THE PUBLIC THEATER (Oskar Eustis, Artistic Director; Joey Parnes, Interim Executive Director)was founded by Joseph Papp in 1954 and is now one of the nation’s preeminent cultural institutions, producing new plays, musicals, and productions of classics at its downtown headquarters and at the Delacorte Theater in Central Park. The Public’s mandate to create a theater for all New Yorkers continues to this day onstage and through extensive outreach and education programs. Each year, over 250,000 people attend Public Theater-related productions and events at six downtown stages, including Joe’s Pub, and Shakespeare in the Park. The Public has won 42 Tony Awards, 151 Obies, 41 Drama Desk Awards and four Pulitzer Prizes. The Public has brought 54 shows to Broadway, including Sticks and Bones; That Championship Season; A Chorus Line; The Pirates of Penzance; The Tempest; Bring In ‘Da Noise, Bring In ‘Da Funk; On the Town; The Ride Down Mt. Morgan; Topdog/Underdog; Elaine Stritch at Liberty; Take Me Out; Caroline, or Change; Well; Passing Strange; the Tony Award-winning revival of Hair; Bloody Bloody Andrew Jackson; and currently, the 2010 Shakespeare in the Park production of The Merchant of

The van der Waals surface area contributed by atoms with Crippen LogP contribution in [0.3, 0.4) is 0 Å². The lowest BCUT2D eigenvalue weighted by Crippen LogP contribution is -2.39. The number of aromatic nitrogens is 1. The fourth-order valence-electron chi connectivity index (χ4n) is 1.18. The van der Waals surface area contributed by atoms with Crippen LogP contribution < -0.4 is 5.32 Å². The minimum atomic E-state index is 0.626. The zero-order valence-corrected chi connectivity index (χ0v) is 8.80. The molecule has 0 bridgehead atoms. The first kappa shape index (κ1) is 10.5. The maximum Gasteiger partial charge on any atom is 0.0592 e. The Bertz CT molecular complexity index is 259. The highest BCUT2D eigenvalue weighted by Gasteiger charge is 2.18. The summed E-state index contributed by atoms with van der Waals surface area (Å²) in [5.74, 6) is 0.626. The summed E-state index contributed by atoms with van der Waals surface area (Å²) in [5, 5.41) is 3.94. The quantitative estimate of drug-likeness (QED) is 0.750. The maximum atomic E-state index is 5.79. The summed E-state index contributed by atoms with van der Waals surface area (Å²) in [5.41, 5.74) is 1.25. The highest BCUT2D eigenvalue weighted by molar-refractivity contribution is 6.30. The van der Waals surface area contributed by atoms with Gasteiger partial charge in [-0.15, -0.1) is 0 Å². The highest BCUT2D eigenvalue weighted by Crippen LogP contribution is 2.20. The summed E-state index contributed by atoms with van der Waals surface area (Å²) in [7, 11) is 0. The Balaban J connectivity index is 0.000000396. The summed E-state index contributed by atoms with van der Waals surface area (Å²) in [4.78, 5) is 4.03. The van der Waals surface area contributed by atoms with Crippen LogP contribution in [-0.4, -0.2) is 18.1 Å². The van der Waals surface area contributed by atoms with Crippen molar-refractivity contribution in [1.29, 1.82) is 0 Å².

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TIMON OF ATHENS, a Public LAB SHAKESPEARE production,begins performances on Tuesday, February 15 and continues through Sunday, March 6 with an official press opening on Tuesday, March 1 at 7 p.m.

The performance schedule is Tuesdays at 7 p.m.; Wednesdays through Fridays at 8 p.m.; Saturdays at 2 p.m. and 8 p.m.; and Sundays at 2 p.m. and 7:00 p.m.

All tickets for Public LAB are $15. Single tickets are on sale now and can be purchased by calling (212) 967-7555, by visiting, or in person at The Public Theater box office. The Public Theater is located at 425 Lafayette Street. 

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The LuEsther T. Mertz Charitable Trust provides leadership support for The Public Theater’s year-round activities.

Public LAB is made possible with the generous support of The Andrew W. Mellon Foundation.

Additional support is provided by The Harold & Mimi Steinberg Charitable Trust.